Misha on Modern Romance

What modernism seeks to extinguish. (Photo by Louise Docker)

Over at Google Plus, Misha Burnett makes a rather telling observation about romances in fiction:

When did emotionally abusive relationships become the new normal in Science Fiction?  I keep running into storylines where the male lead “proves” his love for the female lead by continuing to pursue her after she has lied to him repeatedly and deliberately done things to drive him away. 

Is that what constitutes a Prince Charming these days, a high tolerance for psychological torment?  Maybe I’m just jaded, but the first time a potential partner plays some kind of head game to see if I am really devoted, I’m out the door.

I keep running into stories where I know that I am supposed to be wondering “will the good guy get the girl?” but instead I’m thinking, “why on Earth is he attracted to this psycho?”

After thinking on it some more, Misha comes to a conclusion:

Upon reflection, I think the process goes something like this:

Both men and women want a romantic storyline where the man proves himself worthy of the woman to win her.

However, modern writers feel that they can’t make the male lead braver or stronger or more clever than the female lead. The man can’t do anything truly heroic, because that might make her look weak in comparison.

So the only way left for the man to win the woman is through enduring the trials that she, herself, puts him through.

Now, to keep this from being just femdom porn, there has to be some big secret reason why she has to treat him like dirt, and also why she can’t tell him until the big reveal.

But that has been the romantic plot of the last four or five SF novels I’ve tried to read. Boy meets girl, girl uses boy for her own mysterious purposes, boy puts up with that shit indefinitely.

Misha’s observations dovetail nicely with my previous discussions of male/female interchangeability in speculative fiction. Fearing accusations of sexism, big media and film avoids showing feminine “girlfriend” characters without balancing her out with at least one butt-kicking babe. Smaller media, like novels, take the hint — and if they step too far out of line, they may be subjected to a Twitter mob.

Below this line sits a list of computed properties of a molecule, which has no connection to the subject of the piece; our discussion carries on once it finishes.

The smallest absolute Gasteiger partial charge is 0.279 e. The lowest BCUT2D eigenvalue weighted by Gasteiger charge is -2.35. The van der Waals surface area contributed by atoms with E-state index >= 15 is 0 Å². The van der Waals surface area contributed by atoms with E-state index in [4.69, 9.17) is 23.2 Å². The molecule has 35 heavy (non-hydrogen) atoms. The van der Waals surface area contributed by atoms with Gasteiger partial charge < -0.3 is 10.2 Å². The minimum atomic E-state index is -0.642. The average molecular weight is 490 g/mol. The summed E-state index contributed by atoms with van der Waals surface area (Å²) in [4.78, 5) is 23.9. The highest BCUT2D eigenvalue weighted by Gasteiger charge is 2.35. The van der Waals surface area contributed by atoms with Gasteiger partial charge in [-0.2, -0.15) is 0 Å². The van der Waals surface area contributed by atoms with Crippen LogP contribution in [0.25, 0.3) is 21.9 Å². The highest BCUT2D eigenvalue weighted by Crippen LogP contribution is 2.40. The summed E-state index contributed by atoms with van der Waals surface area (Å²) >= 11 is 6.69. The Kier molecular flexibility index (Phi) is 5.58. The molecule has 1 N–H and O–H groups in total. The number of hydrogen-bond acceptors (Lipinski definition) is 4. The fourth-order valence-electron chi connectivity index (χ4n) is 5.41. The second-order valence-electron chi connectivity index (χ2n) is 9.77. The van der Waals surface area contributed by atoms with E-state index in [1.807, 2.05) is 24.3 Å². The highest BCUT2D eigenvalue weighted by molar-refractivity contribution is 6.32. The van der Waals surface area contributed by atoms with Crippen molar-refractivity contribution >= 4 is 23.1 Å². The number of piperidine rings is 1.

On top of that, Google is taking it farther with software intended to scan films for female presence and speaking time, presumably to help directors ensure their films are suitably feminist. Such bean-counting is considered to be enlightened, but it will only add to the death of romance as skittish execs bow down to the tyranny of the numbers. It seems that artistry must take a back seat to ideology.

Let’s choose a different path — one that embraces the romantic instead of denigrating it.

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10 Responses to Misha on Modern Romance

  1. It makes you wonder if a lot of these writers have ever even BEEN in a relationship in their lives…

    • Rawle Nyanzi says:

      It is a question worth pondering. My guess is that it’s simply ideology.

    • Roffles Lowell says:

      Buddy of mine who reads feminist sites like Jezebel complained to me, about a year or so ago, about the worthlessness of their relationship advice columns. Reason given was that the same bloggers also blog about being on the autism spectrum.

      Mind you I never saw fit to fact check her claim, but it sure would connect a lot of dots….

  2. Orvan Taurus says:

    I do wonder how disappointed those using that silly algorithm would be upon feeding it a classic, like, say… Dr. Strangelove.

  3. L Jagi Lamplighter says:

    Spot on. It is also why vampires and werewolf romantic leads are so popular. Romance needs obstacles and taboos. Modern society doesn’t provide them. The moment the man is a monster, however, it is easy to a) make him really strong and b) put taboos back in (no werewolf can date a girl outside the pack, etc.)

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